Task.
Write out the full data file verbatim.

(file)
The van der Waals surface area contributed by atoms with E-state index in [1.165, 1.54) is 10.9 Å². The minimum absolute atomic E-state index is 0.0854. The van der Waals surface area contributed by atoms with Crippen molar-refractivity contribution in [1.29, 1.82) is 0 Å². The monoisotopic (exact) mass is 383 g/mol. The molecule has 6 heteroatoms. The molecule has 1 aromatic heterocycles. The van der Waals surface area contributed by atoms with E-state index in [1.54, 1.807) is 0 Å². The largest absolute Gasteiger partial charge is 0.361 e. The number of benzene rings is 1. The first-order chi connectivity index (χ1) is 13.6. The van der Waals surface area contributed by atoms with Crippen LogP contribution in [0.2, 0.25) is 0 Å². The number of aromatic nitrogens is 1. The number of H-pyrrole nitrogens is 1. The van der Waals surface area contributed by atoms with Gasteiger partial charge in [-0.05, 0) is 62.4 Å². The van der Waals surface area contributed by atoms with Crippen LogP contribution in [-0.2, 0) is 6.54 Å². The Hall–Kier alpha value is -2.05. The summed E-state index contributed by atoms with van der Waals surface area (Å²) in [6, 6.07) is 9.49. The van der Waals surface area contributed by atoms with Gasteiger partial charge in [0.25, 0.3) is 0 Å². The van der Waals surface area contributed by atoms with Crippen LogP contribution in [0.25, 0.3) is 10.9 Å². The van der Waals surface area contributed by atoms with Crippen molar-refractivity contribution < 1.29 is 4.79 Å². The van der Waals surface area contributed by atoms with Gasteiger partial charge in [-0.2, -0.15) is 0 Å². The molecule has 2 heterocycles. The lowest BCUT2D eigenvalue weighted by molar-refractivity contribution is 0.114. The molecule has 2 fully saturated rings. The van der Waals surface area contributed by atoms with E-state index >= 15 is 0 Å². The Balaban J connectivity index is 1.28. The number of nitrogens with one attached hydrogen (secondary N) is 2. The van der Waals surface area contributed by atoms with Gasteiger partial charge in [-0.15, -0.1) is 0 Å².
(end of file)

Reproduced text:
The van der Waals surface area contributed by atoms with E-state index in [1.165, 1.54) is 10.9 Å². The minimum absolute atomic E-state index is 0.0854. The van der Waals surface area contributed by atoms with Crippen molar-refractivity contribution in [1.29, 1.82) is 0 Å². The monoisotopic (exact) mass is 383 g/mol. The molecule has 6 heteroatoms. The molecule has 1 aromatic heterocycles. The van der Waals surface area contributed by atoms with E-state index in [1.54, 1.807) is 0 Å². The largest absolute Gasteiger partial charge is 0.361 e. The number of benzene rings is 1. The first-order chi connectivity index (χ1) is 13.6. The van der Waals surface area contributed by atoms with Crippen LogP contribution in [0.2, 0.25) is 0 Å². The number of aromatic nitrogens is 1. The number of H-pyrrole nitrogens is 1. The van der Waals surface area contributed by atoms with Gasteiger partial charge in [-0.05, 0) is 62.4 Å². The van der Waals surface area contributed by atoms with Crippen LogP contribution in [-0.2, 0) is 6.54 Å². The Hall–Kier alpha value is -2.05. The summed E-state index contributed by atoms with van der Waals surface area (Å²) in [6, 6.07) is 9.49. The van der Waals surface area contributed by atoms with Gasteiger partial charge in [0.25, 0.3) is 0 Å². The van der Waals surface area contributed by atoms with Crippen LogP contribution in [0.25, 0.3) is 10.9 Å². The van der Waals surface area contributed by atoms with Crippen molar-refractivity contribution < 1.29 is 4.79 Å². The van der Waals surface area contributed by atoms with Gasteiger partial charge in [-0.2, -0.15) is 0 Å². The molecule has 2 heterocycles. The lowest BCUT2D eigenvalue weighted by molar-refractivity contribution is 0.114. The molecule has 2 fully saturated rings. The van der Waals surface area contributed by atoms with E-state index >= 15 is 0 Å². The Balaban J connectivity index is 1.28. The number of nitrogens with one attached hydrogen (secondary N) is 2. The van der Waals surface area contributed by atoms with Gasteiger partial charge in [-0.15, -0.1) is 0 Å².